Calling both the auto insurance and collision repair industries at an “inflection point,” CCC released its annual 2016 Crash Course report on Tuesday. As the…
Paul Gage told the North Carolina newspaper that he felt the college had grown too close to Caliber Collision, FTCC’s partner in a “Changing Lanes” program granting former troops a job at the country’s largest collision repair chain.
Fayetteville, N.C., is the home of Fort Bragg, and the town has a major military connection.
“This course is an eighteen (18) week auto body technician training program,” FTCC’s description of the Caliber program states. “Topics include safety, tool identification, vehicle disassembly and reassembly, plastic welding and repair, metal welding and repair.”
Other collision repair businesses would ask about the program, which had been run out of the same facility as FTCC’s regular collision repair degree, Gage told the newspaper.
“Changing Lanes” moved locations, but Gage still “felt it was becoming too focused on one company.”
Caliber couldn’t be reached by the Observer, but the college told the newspaper it works with many companies and “Changing Lanes” veterans can move on to the regular “Collision U” degree — though none have done so. FTCC also told the Observer that other MSOs could create a similar program as Caliber’s if they wanted.
The first Changing Lanes class of nine has graduated and been given jobs, Caliber announced in March.
The MSO said FTCC gave Caliber a 2,100-square-foot building “for the program’s exclusive use as a training facility,” and Caliber itself would build a 10,000-square-foot Changing Lanes Training Center “equipped with state-of-the art technology exclusively for this innovative training program.”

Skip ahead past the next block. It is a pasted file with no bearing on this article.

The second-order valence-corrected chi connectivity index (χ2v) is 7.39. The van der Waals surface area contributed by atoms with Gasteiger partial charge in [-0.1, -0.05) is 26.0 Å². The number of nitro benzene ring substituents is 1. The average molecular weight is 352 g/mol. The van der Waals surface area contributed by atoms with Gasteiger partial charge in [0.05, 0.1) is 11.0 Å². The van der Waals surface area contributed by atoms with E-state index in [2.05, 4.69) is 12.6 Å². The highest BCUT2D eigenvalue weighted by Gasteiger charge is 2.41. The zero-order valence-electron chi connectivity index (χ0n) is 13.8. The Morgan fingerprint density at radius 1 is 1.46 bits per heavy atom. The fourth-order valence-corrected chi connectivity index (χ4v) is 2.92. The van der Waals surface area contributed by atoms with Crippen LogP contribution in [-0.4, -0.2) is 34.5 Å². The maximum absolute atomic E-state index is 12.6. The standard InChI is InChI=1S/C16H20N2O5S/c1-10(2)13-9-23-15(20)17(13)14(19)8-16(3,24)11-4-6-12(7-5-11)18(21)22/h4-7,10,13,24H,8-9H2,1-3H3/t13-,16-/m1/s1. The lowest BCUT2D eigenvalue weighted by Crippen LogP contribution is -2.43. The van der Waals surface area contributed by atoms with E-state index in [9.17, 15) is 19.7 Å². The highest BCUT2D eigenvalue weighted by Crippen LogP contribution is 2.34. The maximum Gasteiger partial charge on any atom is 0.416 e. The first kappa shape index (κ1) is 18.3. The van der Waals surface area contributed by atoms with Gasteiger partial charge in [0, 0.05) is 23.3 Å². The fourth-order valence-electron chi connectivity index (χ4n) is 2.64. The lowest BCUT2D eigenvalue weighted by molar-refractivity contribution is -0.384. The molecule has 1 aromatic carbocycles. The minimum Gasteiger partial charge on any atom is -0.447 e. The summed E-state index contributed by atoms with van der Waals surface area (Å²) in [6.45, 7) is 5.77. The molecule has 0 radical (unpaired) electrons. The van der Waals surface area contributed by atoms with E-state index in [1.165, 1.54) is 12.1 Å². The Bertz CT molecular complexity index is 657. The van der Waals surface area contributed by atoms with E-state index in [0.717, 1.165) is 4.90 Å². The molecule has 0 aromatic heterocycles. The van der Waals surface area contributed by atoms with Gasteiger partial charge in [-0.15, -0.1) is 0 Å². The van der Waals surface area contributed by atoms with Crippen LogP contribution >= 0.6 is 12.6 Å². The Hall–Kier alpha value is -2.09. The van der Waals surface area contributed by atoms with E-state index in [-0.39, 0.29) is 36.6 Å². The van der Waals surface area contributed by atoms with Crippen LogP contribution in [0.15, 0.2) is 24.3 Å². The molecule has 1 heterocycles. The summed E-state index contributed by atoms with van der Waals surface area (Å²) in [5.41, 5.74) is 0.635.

Caliber plans to expand the program to Fort Hood, Texas, it said.
Underlying all of this is likely fierce competition for techs in the industry — they’re worth tens of thousands of dollars in revenues monthly, particularly to a high-volume MSO like Caliber and competitors, and signing bonuses are common.
Given that, you can see the skepticism: If former military — a huge target workforce in the area — can sign up with Caliber’s program, graduate within 18 weeks and get a job, how many will stick around another 62 weeks for the complete five-semester degree? And would Caliber have an advantage in hiring those folks as well? (Though as FTCC noted, the other companies can also set up a similar program.)
More philosophically, this also raises what’s probably an age-old jobs versus education question in vo-tech — do such programs undercut a more robust trade education by placing too much emphasis on what gets students a trade job quick? On the other hand, isn’t the latter the ultimate goal anyway?
Founded or unfounded, these questions and suspicions are likely to crop up again as other colleges seek to emulate FTCC’s highly successful example and meet a demand for skilled labor in the industry.
Fayetteville Observer, June 21, 2017
Caliber Collision, March 20, 2017
Fayetteville Technical Community College collision repair program coordinator Paul Gage poses in front of the program headquarters. (Provided by Fayetteville Technical Community College)
Caliber Collision “Changing Lanes” graduates unveil a restored Chevrolet Cobalt for fellow veteran Monique Martin. (Provided by Caliber via PR Newswire)